Kristin Musgnug, an art Professor at the University of Arkansas and independent painter, wanted to extend her favored mix of beauty and brains to the construction of a self-sufficient home. Musgnug took her artistic skills and economic know-how and built her dream home, deliberate from the foundation to the fastigium.
As with all housing, the first decision was location, location, location. Active Kristin wanted a house that was commute-friendly, where she could walk to both work and downtown. Instead of purchasing a new lot, she and her construction firm, 3GD, cultivated a pre-existing urban site that, while it contained an old, termite-ravaged house, was set perfectly in the heart of Fayetteville.
Construction of the house continued economically, with Kristin splurging only on wise, long-term items like an effective and sturdy Galvalume alloy roof, six-inch-thick walls, and thermally insulated low-E windows. “In general, it’s kind of a no-frills house,” says Musgnug. Rich Brya, 3GD cofounder and the lead designer on the project, says, “We always try to build things sustainably—responsibly is the word we use.” He believes that intelligent and economical design elements are just part of everyday details, like maximizing solar potential by positioning the house to maximize the sun’s heat in the winter and prevalent winds in the summer. “The first step,” Brya says, “is to do as much as passively as possible.”
How they did it:
- To maximize heat and natural light, bigger windows were installed on the south side of the house. Musgnug says that this choice was so successful that she never needs to have lights on in the daytime.
- Computer modeling was used to choose the placement of overhangs for protection in the summer months.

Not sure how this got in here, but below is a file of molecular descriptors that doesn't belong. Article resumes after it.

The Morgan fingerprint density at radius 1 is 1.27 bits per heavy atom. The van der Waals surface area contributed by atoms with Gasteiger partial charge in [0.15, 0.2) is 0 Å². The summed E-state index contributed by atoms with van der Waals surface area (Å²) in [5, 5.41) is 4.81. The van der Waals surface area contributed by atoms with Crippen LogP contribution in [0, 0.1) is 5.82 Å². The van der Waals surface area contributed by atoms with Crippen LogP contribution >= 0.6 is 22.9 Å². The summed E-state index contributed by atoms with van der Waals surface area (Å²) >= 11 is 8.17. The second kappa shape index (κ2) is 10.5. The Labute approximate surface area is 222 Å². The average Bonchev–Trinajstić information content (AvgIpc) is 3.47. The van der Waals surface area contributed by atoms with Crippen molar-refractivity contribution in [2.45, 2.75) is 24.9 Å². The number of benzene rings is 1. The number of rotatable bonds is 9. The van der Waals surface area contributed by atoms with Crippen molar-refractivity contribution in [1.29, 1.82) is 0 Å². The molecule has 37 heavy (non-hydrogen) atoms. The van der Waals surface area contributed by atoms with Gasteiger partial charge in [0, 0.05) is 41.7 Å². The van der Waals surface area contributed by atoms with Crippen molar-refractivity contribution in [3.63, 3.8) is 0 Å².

- In order to thoroughly insulate the home, cellulose insulation was used in the walls as an energy-saving temperature-preserver.
- The attics and the studio are insulated with sustainable soy foam and a thin layer of metal foil, and on the main level, concrete slab flooring acts as a giant thermal mass, protecting the house from large temperature changes.
- In concordance with the current movement of utilizing waste materials in new construction, 3GD used fly ash, a waste product from a nearby coal-fired power plant, in all of the home’s concrete mixtures. Mugsnug notes that it’s a great way to get rid of a hazardous waste.
- A wood stove, fueled by a local farmer, is a main source of heat, and energy-efficient fixtures and cooling will pay for themselves in the long run.
- As opposed to the massive amounts of construction waste from typical projects, both Musgnug and 3GD were committed to minimizing those losses from the beginning. They even recycled as much as possible of the original house. From demolition through construction, “We emptied a 20 cubic yard container once at the end of construction,” says Brya, and it wasn’t even full.
Kristin attests that the passive solar “works very, very well,” as the energy bills to keep the 2,000 square foot house comfortable year-round are less than half of what they were at her previous 1,600 square foot residence. Though this type of construction requires more planning than traditional structures, the result is undeniably eco-friendly with hardly any sacrifice. “I love this house,” Kristin says,” It’s really livable.” (Images by Rett Pee)